Rafael de Cárdenas
A renaissance man with an intrinsic sense for color and shape boldly redefines modern interiors
Rafael de Cárdenas' signature blend of saturated colors and stark geometry turns classic architecture into a common language of striking patterns and eye-popping hues. "Graphics lend themselves to a very immediate reception, which I'm very drawn to," he recently told Cool Hunting. With an impressive roster of diverse projects in his portfolio, de Cárdenas' ability to translate color and form across platforms stems from his varied background, which began in the fashion world. Shortly after graduating from RISD, de Cárdenas worked for Calvin Klein as a menswear designer, but he reflects, "I never explicitly set out to pursue any one thing. I was fairly schizophrenic in my various pursuits as a young boy and teenager. But more importantly, I was interested, and always have been, in moods and generating atmospherics."
While completing a Masters in Architecture at UCLA, de Cárdenas became acquainted with progressive architect and mentor, Greg Lynn—who he later collaborated with on a proposal for the redesign of the World Trade Center, a finalist for its beautiful series of interconnected buildings reminiscent of a cathedral. "Every time I left a meeting with him, I felt like something I'd previously not known was revealed to me. The WTC competition was a dream-team and possibly one of the most awe-inspiring projects ever," he enthuses.
After working as creative director of experience design at Imaginary Forces, de Cárdenas opened his own design firm called Architecture At Large, where he continues to take "note of the past while daydreaming the future," with projects focused on the conceptual design of residential and commercial interiors. His ingenuity has been the leading force behind customized interiors for celebrities and CEOs alike. He explains, "I don't think about things going or not going. I think if something has an interesting story it will work." For supermodel Jessica Stam, de Cárdenas returned to the referential silverscreen theme of decadence, styling her lavish apartment in monochromatic jewel tones, specially curated eBay finds and vintage wallpaper.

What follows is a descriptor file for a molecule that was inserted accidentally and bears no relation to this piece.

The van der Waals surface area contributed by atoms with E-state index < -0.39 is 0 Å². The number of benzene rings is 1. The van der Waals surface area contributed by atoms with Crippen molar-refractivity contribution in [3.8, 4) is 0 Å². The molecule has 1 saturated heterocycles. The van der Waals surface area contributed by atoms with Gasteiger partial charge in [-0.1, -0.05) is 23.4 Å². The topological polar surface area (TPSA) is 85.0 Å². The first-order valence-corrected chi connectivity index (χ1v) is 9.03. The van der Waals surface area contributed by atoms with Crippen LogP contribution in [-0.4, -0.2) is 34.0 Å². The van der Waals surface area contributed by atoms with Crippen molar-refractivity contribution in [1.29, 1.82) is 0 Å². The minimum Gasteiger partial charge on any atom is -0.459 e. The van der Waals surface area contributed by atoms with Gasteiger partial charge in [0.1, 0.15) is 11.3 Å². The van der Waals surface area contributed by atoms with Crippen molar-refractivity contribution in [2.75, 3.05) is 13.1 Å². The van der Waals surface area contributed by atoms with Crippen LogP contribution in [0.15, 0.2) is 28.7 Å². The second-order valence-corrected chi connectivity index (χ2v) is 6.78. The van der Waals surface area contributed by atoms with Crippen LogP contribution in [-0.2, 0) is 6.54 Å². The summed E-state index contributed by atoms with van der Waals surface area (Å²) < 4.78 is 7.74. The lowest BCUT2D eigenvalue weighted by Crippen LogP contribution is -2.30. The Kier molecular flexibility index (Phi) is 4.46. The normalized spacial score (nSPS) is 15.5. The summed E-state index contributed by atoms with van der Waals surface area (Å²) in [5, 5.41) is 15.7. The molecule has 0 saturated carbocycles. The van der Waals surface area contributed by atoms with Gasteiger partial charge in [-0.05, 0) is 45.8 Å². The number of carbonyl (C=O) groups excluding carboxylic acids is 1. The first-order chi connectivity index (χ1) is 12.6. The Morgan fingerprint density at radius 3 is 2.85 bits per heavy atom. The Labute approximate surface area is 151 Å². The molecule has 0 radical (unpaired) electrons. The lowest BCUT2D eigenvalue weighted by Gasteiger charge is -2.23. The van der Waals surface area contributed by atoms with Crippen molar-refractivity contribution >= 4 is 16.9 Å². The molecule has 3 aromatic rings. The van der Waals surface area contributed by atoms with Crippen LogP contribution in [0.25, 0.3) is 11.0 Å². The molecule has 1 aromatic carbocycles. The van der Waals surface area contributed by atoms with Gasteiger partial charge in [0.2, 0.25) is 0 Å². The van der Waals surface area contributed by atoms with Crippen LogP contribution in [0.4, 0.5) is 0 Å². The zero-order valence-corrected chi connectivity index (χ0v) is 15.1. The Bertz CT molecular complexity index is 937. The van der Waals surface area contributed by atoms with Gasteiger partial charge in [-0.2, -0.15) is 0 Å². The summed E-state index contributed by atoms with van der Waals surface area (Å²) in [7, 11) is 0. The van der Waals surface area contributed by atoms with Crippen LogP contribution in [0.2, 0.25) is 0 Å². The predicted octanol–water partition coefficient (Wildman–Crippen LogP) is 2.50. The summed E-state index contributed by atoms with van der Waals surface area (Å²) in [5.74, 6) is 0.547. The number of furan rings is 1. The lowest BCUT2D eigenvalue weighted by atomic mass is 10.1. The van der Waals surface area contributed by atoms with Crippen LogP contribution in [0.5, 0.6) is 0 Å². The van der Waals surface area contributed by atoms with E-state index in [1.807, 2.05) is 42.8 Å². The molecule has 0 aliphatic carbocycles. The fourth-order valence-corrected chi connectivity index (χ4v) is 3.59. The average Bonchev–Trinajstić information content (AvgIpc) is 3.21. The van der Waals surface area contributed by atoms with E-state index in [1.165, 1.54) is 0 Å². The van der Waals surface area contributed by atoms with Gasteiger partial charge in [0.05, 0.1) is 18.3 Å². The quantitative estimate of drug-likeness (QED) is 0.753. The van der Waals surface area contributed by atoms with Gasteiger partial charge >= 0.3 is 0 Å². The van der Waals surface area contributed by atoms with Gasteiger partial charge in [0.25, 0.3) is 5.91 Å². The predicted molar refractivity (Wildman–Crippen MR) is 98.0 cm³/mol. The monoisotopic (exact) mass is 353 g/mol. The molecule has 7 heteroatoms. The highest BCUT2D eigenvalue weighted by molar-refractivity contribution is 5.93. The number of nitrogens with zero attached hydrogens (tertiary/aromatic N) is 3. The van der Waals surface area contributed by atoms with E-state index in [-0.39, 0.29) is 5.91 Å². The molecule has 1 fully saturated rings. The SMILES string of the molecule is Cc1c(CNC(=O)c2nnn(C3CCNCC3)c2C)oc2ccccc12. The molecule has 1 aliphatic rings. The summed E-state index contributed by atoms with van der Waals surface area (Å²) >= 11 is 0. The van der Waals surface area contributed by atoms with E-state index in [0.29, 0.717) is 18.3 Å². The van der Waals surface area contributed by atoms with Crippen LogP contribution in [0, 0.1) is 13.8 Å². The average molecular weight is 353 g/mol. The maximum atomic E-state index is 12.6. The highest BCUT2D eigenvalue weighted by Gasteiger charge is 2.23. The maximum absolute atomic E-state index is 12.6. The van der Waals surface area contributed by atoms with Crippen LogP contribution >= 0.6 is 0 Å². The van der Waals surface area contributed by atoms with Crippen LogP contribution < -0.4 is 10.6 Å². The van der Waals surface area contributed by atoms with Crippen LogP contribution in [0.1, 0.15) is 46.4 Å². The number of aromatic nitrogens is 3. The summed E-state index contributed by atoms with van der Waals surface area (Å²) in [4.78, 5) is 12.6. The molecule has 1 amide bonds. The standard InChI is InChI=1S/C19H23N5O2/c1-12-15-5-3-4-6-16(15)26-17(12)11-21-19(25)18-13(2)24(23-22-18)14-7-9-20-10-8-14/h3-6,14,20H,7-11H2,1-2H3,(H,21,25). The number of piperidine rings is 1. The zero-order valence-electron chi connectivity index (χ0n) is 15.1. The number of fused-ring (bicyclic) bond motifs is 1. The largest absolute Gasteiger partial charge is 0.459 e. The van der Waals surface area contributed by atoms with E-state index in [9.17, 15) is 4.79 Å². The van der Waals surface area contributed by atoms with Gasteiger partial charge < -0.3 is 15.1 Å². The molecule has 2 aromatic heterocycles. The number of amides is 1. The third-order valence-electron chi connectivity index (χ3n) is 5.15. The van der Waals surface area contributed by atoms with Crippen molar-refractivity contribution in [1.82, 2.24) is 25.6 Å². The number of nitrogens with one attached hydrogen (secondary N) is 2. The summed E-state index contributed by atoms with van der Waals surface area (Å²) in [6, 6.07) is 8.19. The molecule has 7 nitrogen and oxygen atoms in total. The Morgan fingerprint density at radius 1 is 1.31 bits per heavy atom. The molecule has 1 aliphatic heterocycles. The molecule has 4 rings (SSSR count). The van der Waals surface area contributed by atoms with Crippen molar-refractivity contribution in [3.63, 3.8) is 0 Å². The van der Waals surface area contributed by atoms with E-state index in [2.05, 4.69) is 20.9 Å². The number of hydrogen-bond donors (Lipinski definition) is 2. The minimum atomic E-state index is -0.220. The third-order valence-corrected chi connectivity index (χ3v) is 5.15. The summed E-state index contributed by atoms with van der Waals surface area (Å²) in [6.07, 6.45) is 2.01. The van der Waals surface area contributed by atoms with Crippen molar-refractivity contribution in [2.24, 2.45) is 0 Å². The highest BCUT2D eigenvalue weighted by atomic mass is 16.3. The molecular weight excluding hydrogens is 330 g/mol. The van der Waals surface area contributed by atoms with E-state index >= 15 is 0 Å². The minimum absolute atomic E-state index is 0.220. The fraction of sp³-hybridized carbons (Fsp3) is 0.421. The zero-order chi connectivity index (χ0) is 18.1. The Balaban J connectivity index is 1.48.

De Cárdenas' ability to personify spaces is as iconic as it is personal, as encapsulated in his design of Nike's experiential store, Bowery Stadium. Integrating his own interest in running and love of Brazilian culture, de Cárdenas created the space using vertigo-inducing zig zags and illuminated pegboard, accented by yellow and green flooring. De Cárdenas elaborates, "With Brazil as the theme and a soccer field as the visual start, I played with visual ideas of gravity and space through the use of everyday materials. The stadium's disorienting stripes and floating elements are key in bring out a sense of actual play within the sport rather than competition. The aim of the stadium was play for the sake of play. We used pegboard as the unsung hero emblematic of the amateur athlete."
His brazenly dynamic aesthetic continues to make its mark, appearing at the many OHWOW galleries and concept shops popping up around the world. De Cárdenas cites diversity and atmosphere over set style as the key to artistic longevity, adding "I like to bend the rules of traditional architecture to produce moods and elicit emotional response." This can also be seen in his work for Cape Town's new men's store Unknown Union, where he used a gradient of bold colors and square shelving units to create depth.
Stepping outside interiors, de Cárdenas recently co-curated an exhibition entitled "New York Minute" with Kathy Grayson, director of NYC's The Hole. The exhibition features fifty New York-based artists and is on view at Moscow's Garage Center for Contemporary Culture through 5 June 2011. He will also debut his first furniture collection, a neon colored homage to Frank Lloyd Wright and Bruce Goff, at NYC's Johnson Trading Gallery from 13 May to 25 June 2011.
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